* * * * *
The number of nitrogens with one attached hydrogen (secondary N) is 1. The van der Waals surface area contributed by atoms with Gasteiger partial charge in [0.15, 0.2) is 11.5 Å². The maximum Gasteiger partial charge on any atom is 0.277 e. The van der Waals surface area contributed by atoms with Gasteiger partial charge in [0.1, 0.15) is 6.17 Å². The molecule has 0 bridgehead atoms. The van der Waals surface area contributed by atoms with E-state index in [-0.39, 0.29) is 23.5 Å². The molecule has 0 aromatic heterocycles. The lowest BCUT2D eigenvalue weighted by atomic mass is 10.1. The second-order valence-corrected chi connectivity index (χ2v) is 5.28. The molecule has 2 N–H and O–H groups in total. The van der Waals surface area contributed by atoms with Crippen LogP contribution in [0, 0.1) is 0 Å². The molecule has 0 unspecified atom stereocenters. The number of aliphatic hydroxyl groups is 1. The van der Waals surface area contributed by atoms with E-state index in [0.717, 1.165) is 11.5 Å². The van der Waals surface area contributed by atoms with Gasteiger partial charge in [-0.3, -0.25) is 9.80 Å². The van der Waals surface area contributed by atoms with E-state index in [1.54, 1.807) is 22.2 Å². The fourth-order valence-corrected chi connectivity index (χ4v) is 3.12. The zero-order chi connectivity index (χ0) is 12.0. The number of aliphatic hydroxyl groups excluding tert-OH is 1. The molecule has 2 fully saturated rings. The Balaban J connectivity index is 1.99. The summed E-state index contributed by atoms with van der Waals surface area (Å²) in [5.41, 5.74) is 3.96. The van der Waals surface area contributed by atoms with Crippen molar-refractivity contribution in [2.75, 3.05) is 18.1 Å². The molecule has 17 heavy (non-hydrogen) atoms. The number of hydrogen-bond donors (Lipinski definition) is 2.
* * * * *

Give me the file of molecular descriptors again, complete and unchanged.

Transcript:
The number of nitrogens with one attached hydrogen (secondary N) is 1. The van der Waals surface area contributed by atoms with Gasteiger partial charge in [0.15, 0.2) is 11.5 Å². The maximum Gasteiger partial charge on any atom is 0.277 e. The van der Waals surface area contributed by atoms with Gasteiger partial charge in [0.1, 0.15) is 6.17 Å². The molecule has 0 bridgehead atoms. The van der Waals surface area contributed by atoms with E-state index in [-0.39, 0.29) is 23.5 Å². The molecule has 0 aromatic heterocycles. The lowest BCUT2D eigenvalue weighted by atomic mass is 10.1. The second-order valence-corrected chi connectivity index (χ2v) is 5.28. The molecule has 2 N–H and O–H groups in total. The van der Waals surface area contributed by atoms with Crippen LogP contribution in [0, 0.1) is 0 Å². The molecule has 0 unspecified atom stereocenters. The number of aliphatic hydroxyl groups is 1. The van der Waals surface area contributed by atoms with E-state index in [0.717, 1.165) is 11.5 Å². The van der Waals surface area contributed by atoms with Gasteiger partial charge in [-0.3, -0.25) is 9.80 Å². The van der Waals surface area contributed by atoms with E-state index in [1.54, 1.807) is 22.2 Å². The fourth-order valence-corrected chi connectivity index (χ4v) is 3.12. The zero-order chi connectivity index (χ0) is 12.0. The number of aliphatic hydroxyl groups excluding tert-OH is 1. The molecule has 2 fully saturated rings. The Balaban J connectivity index is 1.99. The summed E-state index contributed by atoms with van der Waals surface area (Å²) in [5.41, 5.74) is 3.96. The van der Waals surface area contributed by atoms with Crippen molar-refractivity contribution in [2.75, 3.05) is 18.1 Å². The molecule has 17 heavy (non-hydrogen) atoms. The number of hydrogen-bond donors (Lipinski definition) is 2.